One of the biggest areas of improvement for Dawson this year from a NBA Draft perspective is his jump shooting. He has never been a prolific jump shooter and shot just 28.6% on 21 attempts last season. His fundamentals need some tweaking and he often looks hurried on his jump shots, which puts him off-balance.
He did not look comfortable with the ball in his hands for extended periods of time, either leading the transition opportunity or trying to create in the half court. He struggled putting the ball on the floor, which slows his ability to create offense. This, along with his inability to hit jump shots, really limits his offensive ceiling. Dawson hasn't improved either of these areas during his time at Michigan State and these skills will be crucial for him to succeed at the next level.
Dawson continues to be one of the best offensive rebounders from the small forward position, as his 4.2 rebounds per 40 minutes pace adjusted ranked third among SFs last season. This represents a slight uptick from his 3.3 offensive rebounds per 40 minutes pace adjusted his sophomore season and back in line with the 4.2 per 40 minutes pace adjusted from his freshman season.
Defensively, Dawson has the potential to be a major asset at the next level, as his combination of size, length and agility work together nicely. He can defend either wing spot and has the lateral quickness to slow dribble penetration and the length to contest jump shots. His 1.8 steals and 1.3 blocks per 40 minutes pace adjusted were both near the top of all SFs in our database and a unique production, as only 28 players accomplished these same averages last season. He doesn't shy away from the defensive glass, as his 7.6 defensive rebounds per 40 minutes pace adjusted ranked fourth among SFs last season .
Dawson has had his development slowed by injury, as he missed the tail end of his freshman season due to a torn ACL, meaning his off season had to be spent rehabbing instead of improving, before missing nine games last season due to a broken hand. He will hope to remain healthy all season, allowing him to show off his skill set and any off-season improvements for NBA teams. With the attrition from last year's Elite Eight team, Dawson will need to become a more consistent offensive contributor while shouldering a bigger role offensively, especially scoring from the perimeter, will make him even more attractive to NBA teams.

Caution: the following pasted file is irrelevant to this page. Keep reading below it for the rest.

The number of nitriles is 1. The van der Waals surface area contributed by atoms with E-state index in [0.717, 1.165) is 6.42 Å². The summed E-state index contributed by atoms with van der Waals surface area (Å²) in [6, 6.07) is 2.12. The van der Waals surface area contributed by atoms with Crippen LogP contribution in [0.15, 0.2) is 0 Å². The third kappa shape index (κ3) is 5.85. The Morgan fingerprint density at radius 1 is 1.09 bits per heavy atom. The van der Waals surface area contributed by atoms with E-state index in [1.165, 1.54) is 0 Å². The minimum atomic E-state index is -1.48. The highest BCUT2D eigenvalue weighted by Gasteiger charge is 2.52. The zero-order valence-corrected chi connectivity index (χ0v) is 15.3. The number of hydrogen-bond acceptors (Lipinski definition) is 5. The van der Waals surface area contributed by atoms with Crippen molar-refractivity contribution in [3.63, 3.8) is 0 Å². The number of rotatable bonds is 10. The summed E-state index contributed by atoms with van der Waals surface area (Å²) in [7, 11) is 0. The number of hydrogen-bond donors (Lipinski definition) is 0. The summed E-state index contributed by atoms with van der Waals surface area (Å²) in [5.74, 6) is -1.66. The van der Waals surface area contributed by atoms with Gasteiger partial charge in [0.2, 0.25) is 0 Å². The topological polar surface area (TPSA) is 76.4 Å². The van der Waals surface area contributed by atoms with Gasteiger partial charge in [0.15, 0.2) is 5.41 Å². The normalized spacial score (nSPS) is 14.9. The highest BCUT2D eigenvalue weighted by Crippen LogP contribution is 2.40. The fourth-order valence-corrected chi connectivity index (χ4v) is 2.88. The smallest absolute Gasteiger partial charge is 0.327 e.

This is a big year for Dawson, as he hopes to show his offensive skills have caught up to his physical tools and defensive potential, making him a more attractive draft prospect. His lack of true position hurts him, as he looks like a perimeter player playing mainly close to the rim. While the skills and potential Dawson has previously demonstrated should be enough to get him many long looks from the NBA, both in the short and long term, if he can show he has become a more complete player by being more comfortable offensively on the perimeter, he should see his stock continue to rise as the season progresses. [Read Full Article]
Top NBA Draft Prospects in the Big Ten, Part 6 (#6-10)
September 21, 2013
When we last checked in on Branden Dawson, he was in the early stages of recovery from a torn ACL he suffered at the end his freshman season. Dawson's recovery went smoothly and he was ready for the Spartans opener only 8 months after the injury and finished his sophomore season without further complications.
While the clean return from injury qualifies as a huge success for Dawson in and of itself, the improvements in his game were perhaps less than what might have been hoped for, at least from expectations before the injury. Those expectations likely had to be dialed back a bit, since the injury caused Dawson to spend the majority of his summer in a swimming pool rehabbing rather than on a basketball court improving his jump shot and perimeter skills.